Send to

Choose Destination
Biotechnol Bioeng. 2019 Feb;116(2):415-426. doi: 10.1002/bit.26860. Epub 2018 Dec 9.

Assessing the ability of human endothelial cells derived from induced-pluripotent stem cells to form functional microvasculature in vivo.

Author information

Department of Chemical Engineering, University of Michigan, Ann Arbor, Michigan.
Department of Biomedical Engineering, University of Michigan, Ann Arbor, Michigan.


Forming functional blood vessel networks is a major clinical challenge in the fields of tissue engineering and therapeutic angiogenesis. Cell-based strategies to promote neovascularization have been widely explored, but cell sourcing remains a significant limitation. Induced-pluripotent stem cell-derived endothelial cells (iPSC-ECs) are a promising, potentially autologous, alternative cell source. However, it is unclear whether iPSC-ECs form the same robust microvasculature in vivo documented for other EC sources. In this study, we utilized a well-established in vivo model, in which ECs (iPSC-EC or human umbilical vein endothelial cells [HUVEC]) were coinjected with normal human lung fibroblasts (NHLFs) and a fibrin matrix into the dorsal flank of severe combined immunodeficiency mice to assess their ability to form functional microvasculature. Qualitatively, iPSC-ECs were capable of vessel formation and perfusion and demonstrated similar vessel morphologies to HUVECs. However, quantitatively, iPSC-ECs exhibited a two-fold reduction in vessel density and a three-fold reduction in the number of perfused vessels compared with HUVECs. Further analysis revealed the presence of collagen-IV and α-smooth muscle actin were significantly lower around iPSC-EC/NHLF vasculature than in HUVEC/NHLF implants, suggesting reduced vessel maturity. Collectively, these results demonstrate the need for increased iPSC-EC maturation for clinical translation to be realized.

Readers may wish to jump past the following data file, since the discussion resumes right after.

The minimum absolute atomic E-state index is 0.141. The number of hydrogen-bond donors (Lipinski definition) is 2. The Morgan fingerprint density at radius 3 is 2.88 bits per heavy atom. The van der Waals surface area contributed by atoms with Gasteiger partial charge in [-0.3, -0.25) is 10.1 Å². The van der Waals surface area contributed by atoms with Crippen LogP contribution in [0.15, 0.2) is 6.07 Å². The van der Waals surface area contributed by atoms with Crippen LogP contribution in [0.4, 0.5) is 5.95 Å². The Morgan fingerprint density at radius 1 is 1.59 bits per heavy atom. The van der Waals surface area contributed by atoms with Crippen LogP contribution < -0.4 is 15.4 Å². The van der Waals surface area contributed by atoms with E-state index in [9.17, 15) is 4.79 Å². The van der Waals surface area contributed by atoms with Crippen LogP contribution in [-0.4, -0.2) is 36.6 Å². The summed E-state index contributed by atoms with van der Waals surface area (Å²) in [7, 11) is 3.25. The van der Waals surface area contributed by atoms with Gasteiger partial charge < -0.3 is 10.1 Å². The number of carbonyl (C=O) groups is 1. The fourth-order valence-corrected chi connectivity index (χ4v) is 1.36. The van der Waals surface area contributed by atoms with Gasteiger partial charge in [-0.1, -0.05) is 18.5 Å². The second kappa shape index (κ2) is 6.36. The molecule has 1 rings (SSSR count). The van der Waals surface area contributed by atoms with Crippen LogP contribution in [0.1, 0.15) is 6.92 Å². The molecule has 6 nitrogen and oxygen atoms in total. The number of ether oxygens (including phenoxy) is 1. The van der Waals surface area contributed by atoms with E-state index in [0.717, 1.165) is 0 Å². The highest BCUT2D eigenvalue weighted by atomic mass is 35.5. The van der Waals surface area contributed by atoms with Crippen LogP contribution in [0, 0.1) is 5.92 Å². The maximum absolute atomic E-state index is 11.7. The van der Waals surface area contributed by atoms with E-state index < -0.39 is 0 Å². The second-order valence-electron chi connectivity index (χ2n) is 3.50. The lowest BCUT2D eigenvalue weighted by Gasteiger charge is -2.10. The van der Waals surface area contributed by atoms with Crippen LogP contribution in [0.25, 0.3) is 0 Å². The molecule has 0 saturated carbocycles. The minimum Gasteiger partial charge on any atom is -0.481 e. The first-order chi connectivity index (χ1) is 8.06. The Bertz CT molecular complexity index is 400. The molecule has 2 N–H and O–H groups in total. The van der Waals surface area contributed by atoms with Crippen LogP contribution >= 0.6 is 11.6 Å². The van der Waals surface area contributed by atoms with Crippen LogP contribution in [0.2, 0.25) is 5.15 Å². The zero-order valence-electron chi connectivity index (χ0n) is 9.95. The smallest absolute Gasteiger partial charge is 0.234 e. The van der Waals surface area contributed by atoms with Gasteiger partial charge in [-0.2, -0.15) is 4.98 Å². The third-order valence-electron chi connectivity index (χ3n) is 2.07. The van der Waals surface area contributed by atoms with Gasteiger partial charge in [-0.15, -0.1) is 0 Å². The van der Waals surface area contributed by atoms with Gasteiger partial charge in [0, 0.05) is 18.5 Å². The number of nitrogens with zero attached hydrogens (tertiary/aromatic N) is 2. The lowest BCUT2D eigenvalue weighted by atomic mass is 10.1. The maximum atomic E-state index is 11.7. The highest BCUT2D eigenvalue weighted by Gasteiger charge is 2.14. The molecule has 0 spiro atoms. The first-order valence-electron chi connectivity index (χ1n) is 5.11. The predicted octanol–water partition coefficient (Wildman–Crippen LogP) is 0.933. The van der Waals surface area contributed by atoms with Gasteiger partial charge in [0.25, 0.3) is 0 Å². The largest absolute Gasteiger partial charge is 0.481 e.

HUVECs; endothelial cell; iPSCs; vascularization

[Available on 2020-02-01]

Supplemental Content

Full text links

Icon for Wiley
Loading ...
Support Center